Take a minute and look over those lists. Not bad, right? OK, not great either, but not bad. A few comments from me are in order.

1. You could be on both lists. DiMaggio, Traynor, and Grove were all still alive and made both lists.

2. It shows you how baseball has changed in 40 years. There is no closer or designated hitter. Neither were major factors in 1969 (DH hadn’t even been invented yet), but both would be required if you were making similar lists today.

3. The lists were done before the explosion of the new Sabrmetric stats. The winners are all high average hitters (Cochrane and Dickey were 1-2 in batting  average among Hall of Fame catchers when the list was unveiled.). Power is optional depending on position. The pitchers are all high strikeout pitchers with good ERA’s for their time.

4. Both lists have problems. The all-time list isn’t bad. I might have opted for either Mantle or Mays or perhaps Aaron over DiMaggio. And Hornsby over Eddie Collins is in many ways a matter of taste. On the living list, I’m not sure how you end up with Musial and Sisler tying (that’s without reference to whether Musial should have been an outfielder). I can see Feller being replaced by Robin Roberts if that impressed people. But all in all neither is  a bad list. As something of an aside, let me remind you that in 1969 Hank Aaron was still toiling in something like obscurity (his MVP was over 10 years earlier) and very few people understood what they were seeing down in Atlanta. Both Mays and Mantle were universally acclaimed better ballplayers.

5. Obviously I’ve saved catcher and third base for last. These aren’t very good choices and the option of Traynor at third is just plain awful. Cochrane and Dickey aren’t bad. Both have some power and hit for high averages in high average eras. Both win a lot, both are considered good (but not great) handlers of pitchers, and Cochrane made a pretty fair manager. But somehow the name Yogi Berra simply got overlooked. Actually “somehow” is misleading. I think I know exactly why Berra was left off (and it had nothing to do with his mangling of the English language). Berra failed to hit .300 and both Cochrane and Dickey did. and remember this is a list ladened with .300 hitters. Traynor simply defies understanding. I’m told he was a heck of a third baseman. He also hit .300 with no power. I can name at least four third basemen who could have replaced him in 1969: Frank Baker, Jimmie Collins, Eddie Mathews, and Brooks Robinson (Mathews being my personal choice for the honor). I’m not even sure Traynor would be fifth on my list. There’s Stan Hack and George Kell. Heck, there’s even Harlond Clift who I might put above Traynor (not sure about Clift, but he’s certainly someone I’d look at). The Baker question is most intriguing. I understand that in a list heavy with .300 hitters why Mathews and Robinson aren’t going to make the list, but Baker hit .300, won home run titles (true, you didn’t have to hit many to win in 1911), and won a lot more pennants. Strange choice to pick Traynor. Apparently, Traynor, who was still alive, was honored to be chosen. I’m glad he got to hear how great he was, I just wish they’d picked someone else.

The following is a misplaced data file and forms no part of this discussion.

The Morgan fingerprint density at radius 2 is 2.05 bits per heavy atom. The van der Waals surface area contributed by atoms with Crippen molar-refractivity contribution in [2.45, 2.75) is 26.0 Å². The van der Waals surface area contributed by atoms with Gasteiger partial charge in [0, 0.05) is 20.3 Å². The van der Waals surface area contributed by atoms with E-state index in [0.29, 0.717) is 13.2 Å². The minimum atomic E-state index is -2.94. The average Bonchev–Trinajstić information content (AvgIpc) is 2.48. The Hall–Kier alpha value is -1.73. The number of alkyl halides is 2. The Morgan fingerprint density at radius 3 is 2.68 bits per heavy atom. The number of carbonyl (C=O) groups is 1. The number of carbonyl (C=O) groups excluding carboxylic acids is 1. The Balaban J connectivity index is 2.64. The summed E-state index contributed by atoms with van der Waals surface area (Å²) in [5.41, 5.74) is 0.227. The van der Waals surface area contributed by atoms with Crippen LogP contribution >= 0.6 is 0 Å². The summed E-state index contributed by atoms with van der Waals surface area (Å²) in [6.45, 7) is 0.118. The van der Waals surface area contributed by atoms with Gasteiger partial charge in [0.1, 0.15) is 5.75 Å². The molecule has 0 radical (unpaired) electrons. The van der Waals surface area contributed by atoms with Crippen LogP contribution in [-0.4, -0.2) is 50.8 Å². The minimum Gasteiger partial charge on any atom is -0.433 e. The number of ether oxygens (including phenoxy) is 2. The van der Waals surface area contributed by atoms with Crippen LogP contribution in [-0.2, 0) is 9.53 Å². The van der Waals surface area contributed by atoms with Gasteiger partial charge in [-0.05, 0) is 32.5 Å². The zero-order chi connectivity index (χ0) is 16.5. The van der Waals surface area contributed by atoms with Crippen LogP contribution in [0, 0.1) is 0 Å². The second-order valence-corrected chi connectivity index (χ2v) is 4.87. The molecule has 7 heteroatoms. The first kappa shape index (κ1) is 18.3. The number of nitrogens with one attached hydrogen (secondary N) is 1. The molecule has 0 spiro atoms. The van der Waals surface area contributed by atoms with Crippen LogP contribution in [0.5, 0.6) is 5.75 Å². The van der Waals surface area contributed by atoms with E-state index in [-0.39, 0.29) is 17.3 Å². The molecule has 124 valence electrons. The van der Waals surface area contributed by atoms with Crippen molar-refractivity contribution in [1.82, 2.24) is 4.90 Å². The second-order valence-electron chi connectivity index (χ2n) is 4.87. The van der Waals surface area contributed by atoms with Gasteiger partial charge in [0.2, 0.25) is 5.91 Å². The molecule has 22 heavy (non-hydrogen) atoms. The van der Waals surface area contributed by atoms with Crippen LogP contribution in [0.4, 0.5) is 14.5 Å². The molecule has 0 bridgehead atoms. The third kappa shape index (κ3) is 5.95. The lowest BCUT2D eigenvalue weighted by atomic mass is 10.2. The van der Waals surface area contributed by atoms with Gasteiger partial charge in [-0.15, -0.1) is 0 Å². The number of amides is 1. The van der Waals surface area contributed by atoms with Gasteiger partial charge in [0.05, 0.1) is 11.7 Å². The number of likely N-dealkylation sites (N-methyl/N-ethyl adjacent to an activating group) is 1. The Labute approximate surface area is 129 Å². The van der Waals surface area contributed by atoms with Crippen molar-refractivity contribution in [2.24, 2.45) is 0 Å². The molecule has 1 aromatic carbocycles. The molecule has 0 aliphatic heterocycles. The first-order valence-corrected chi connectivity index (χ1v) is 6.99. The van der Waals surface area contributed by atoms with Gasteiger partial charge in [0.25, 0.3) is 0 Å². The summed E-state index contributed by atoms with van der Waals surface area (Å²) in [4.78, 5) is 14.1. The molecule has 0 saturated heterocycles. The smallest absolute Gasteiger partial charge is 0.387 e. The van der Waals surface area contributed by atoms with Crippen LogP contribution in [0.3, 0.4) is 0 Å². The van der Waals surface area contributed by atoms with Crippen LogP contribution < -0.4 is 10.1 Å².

6. Consider how different the list would look today. In 1969 the following players had either not yet appeared on Major League rosters or were in the infant stages of their careers: Albert Pujols, Joe Morgan, Cal Ripken, Derek Jeter, George Brett, Mike Schmidt, Rickey Henderson, Greg Maddux, Steve Carlton, Johnny Bench, Mariano Rivera (to add a closer), Paul Molitor (to add a DH). Now I know none of these guys could make the 1969 roster, so leaving them off isn’t an issue. I just have the feeling that some of them would be on a new list.